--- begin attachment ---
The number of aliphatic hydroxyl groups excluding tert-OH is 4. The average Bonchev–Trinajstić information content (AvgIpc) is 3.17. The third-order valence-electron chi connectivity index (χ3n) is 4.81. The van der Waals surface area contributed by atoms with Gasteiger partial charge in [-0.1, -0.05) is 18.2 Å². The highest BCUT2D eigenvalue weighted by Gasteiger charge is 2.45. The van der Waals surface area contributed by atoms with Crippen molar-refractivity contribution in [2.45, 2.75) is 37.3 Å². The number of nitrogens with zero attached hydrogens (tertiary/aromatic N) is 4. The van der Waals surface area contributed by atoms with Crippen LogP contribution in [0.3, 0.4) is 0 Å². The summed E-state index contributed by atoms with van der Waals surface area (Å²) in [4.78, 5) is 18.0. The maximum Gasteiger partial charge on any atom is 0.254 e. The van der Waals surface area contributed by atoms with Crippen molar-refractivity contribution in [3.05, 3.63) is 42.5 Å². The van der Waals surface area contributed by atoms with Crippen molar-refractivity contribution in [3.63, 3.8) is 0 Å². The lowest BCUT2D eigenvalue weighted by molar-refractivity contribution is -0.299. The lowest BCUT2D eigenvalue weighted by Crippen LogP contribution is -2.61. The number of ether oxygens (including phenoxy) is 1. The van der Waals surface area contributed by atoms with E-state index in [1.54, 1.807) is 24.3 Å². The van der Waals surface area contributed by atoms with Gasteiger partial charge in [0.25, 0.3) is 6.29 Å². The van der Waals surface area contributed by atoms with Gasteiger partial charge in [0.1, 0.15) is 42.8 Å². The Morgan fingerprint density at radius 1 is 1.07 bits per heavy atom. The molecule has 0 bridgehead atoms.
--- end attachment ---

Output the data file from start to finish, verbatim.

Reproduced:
The number of aliphatic hydroxyl groups excluding tert-OH is 4. The average Bonchev–Trinajstić information content (AvgIpc) is 3.17. The third-order valence-electron chi connectivity index (χ3n) is 4.81. The van der Waals surface area contributed by atoms with Gasteiger partial charge in [-0.1, -0.05) is 18.2 Å². The highest BCUT2D eigenvalue weighted by Gasteiger charge is 2.45. The van der Waals surface area contributed by atoms with Crippen molar-refractivity contribution in [2.45, 2.75) is 37.3 Å². The number of nitrogens with zero attached hydrogens (tertiary/aromatic N) is 4. The van der Waals surface area contributed by atoms with Crippen LogP contribution in [0.3, 0.4) is 0 Å². The summed E-state index contributed by atoms with van der Waals surface area (Å²) in [4.78, 5) is 18.0. The maximum Gasteiger partial charge on any atom is 0.254 e. The van der Waals surface area contributed by atoms with Crippen molar-refractivity contribution in [3.05, 3.63) is 42.5 Å². The van der Waals surface area contributed by atoms with Crippen molar-refractivity contribution in [3.63, 3.8) is 0 Å². The lowest BCUT2D eigenvalue weighted by molar-refractivity contribution is -0.299. The lowest BCUT2D eigenvalue weighted by Crippen LogP contribution is -2.61. The number of ether oxygens (including phenoxy) is 1. The van der Waals surface area contributed by atoms with E-state index in [1.54, 1.807) is 24.3 Å². The van der Waals surface area contributed by atoms with Gasteiger partial charge in [0.25, 0.3) is 6.29 Å². The van der Waals surface area contributed by atoms with Gasteiger partial charge in [0.1, 0.15) is 42.8 Å². The Morgan fingerprint density at radius 1 is 1.07 bits per heavy atom. The molecule has 0 bridgehead atoms.